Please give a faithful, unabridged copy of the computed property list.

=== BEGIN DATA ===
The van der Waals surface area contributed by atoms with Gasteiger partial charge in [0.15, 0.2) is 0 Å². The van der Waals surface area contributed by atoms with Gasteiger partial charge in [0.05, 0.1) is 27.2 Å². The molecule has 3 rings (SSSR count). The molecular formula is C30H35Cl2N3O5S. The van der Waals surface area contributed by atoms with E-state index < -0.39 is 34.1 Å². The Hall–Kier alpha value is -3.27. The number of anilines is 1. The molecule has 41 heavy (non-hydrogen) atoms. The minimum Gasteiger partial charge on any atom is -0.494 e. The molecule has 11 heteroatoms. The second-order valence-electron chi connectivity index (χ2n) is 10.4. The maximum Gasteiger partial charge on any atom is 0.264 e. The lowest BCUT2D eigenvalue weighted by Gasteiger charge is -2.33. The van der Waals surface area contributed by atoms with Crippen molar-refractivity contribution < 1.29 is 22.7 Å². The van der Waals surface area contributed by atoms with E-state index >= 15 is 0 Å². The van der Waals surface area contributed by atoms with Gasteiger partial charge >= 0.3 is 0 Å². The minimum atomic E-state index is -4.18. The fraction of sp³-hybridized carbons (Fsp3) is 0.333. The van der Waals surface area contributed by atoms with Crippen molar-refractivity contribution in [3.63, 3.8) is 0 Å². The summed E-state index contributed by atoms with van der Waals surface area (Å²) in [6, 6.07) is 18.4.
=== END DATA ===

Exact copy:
The van der Waals surface area contributed by atoms with Gasteiger partial charge in [0.15, 0.2) is 0 Å². The van der Waals surface area contributed by atoms with Gasteiger partial charge in [0.05, 0.1) is 27.2 Å². The molecule has 3 rings (SSSR count). The molecular formula is C30H35Cl2N3O5S. The van der Waals surface area contributed by atoms with E-state index < -0.39 is 34.1 Å². The Hall–Kier alpha value is -3.27. The number of anilines is 1. The molecule has 41 heavy (non-hydrogen) atoms. The minimum Gasteiger partial charge on any atom is -0.494 e. The molecule has 11 heteroatoms. The second-order valence-electron chi connectivity index (χ2n) is 10.4. The maximum Gasteiger partial charge on any atom is 0.264 e. The lowest BCUT2D eigenvalue weighted by Gasteiger charge is -2.33. The van der Waals surface area contributed by atoms with Crippen molar-refractivity contribution < 1.29 is 22.7 Å². The van der Waals surface area contributed by atoms with E-state index >= 15 is 0 Å². The van der Waals surface area contributed by atoms with Gasteiger partial charge >= 0.3 is 0 Å². The minimum atomic E-state index is -4.18. The fraction of sp³-hybridized carbons (Fsp3) is 0.333. The van der Waals surface area contributed by atoms with Crippen molar-refractivity contribution in [3.63, 3.8) is 0 Å². The summed E-state index contributed by atoms with van der Waals surface area (Å²) in [6, 6.07) is 18.4.